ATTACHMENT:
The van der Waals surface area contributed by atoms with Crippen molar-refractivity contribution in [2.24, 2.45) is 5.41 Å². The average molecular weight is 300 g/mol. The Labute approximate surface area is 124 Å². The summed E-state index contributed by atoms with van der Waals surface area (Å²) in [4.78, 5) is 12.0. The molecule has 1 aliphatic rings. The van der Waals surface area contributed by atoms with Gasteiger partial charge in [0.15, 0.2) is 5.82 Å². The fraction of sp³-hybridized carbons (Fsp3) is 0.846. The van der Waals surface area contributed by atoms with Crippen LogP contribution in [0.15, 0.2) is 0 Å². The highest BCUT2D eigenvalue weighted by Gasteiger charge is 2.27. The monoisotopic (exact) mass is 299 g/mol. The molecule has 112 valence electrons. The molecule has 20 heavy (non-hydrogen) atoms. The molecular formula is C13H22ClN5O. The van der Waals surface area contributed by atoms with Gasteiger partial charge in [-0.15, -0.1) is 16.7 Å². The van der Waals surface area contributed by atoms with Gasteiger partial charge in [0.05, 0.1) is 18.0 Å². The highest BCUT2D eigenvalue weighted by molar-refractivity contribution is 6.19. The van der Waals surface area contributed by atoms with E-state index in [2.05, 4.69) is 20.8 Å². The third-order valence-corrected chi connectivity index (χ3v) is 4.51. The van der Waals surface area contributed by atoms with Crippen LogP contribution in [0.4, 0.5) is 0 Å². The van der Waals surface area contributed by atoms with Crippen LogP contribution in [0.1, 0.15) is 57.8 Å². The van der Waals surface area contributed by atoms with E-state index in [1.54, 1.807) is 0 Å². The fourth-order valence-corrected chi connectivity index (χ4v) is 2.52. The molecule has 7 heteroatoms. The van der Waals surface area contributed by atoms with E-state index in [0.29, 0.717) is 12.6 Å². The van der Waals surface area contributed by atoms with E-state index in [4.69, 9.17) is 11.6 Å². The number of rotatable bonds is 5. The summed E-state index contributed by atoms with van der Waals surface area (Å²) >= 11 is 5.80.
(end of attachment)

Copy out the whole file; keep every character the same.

The van der Waals surface area contributed by atoms with Crippen molar-refractivity contribution in [2.24, 2.45) is 5.41 Å². The average molecular weight is 300 g/mol. The Labute approximate surface area is 124 Å². The summed E-state index contributed by atoms with van der Waals surface area (Å²) in [4.78, 5) is 12.0. The molecule has 1 aliphatic rings. The van der Waals surface area contributed by atoms with Gasteiger partial charge in [0.15, 0.2) is 5.82 Å². The fraction of sp³-hybridized carbons (Fsp3) is 0.846. The van der Waals surface area contributed by atoms with Crippen LogP contribution in [0.15, 0.2) is 0 Å². The highest BCUT2D eigenvalue weighted by Gasteiger charge is 2.27. The monoisotopic (exact) mass is 299 g/mol. The molecule has 112 valence electrons. The molecule has 20 heavy (non-hydrogen) atoms. The molecular formula is C13H22ClN5O. The van der Waals surface area contributed by atoms with Gasteiger partial charge in [-0.15, -0.1) is 16.7 Å². The van der Waals surface area contributed by atoms with Gasteiger partial charge in [0.05, 0.1) is 18.0 Å². The highest BCUT2D eigenvalue weighted by molar-refractivity contribution is 6.19. The van der Waals surface area contributed by atoms with E-state index in [2.05, 4.69) is 20.8 Å². The third-order valence-corrected chi connectivity index (χ3v) is 4.51. The van der Waals surface area contributed by atoms with Crippen LogP contribution in [0.4, 0.5) is 0 Å². The van der Waals surface area contributed by atoms with Crippen LogP contribution in [0.1, 0.15) is 57.8 Å². The van der Waals surface area contributed by atoms with E-state index in [1.54, 1.807) is 0 Å². The fourth-order valence-corrected chi connectivity index (χ4v) is 2.52. The molecule has 7 heteroatoms. The van der Waals surface area contributed by atoms with E-state index in [0.29, 0.717) is 12.6 Å². The van der Waals surface area contributed by atoms with E-state index in [4.69, 9.17) is 11.6 Å². The number of rotatable bonds is 5. The summed E-state index contributed by atoms with van der Waals surface area (Å²) >= 11 is 5.80.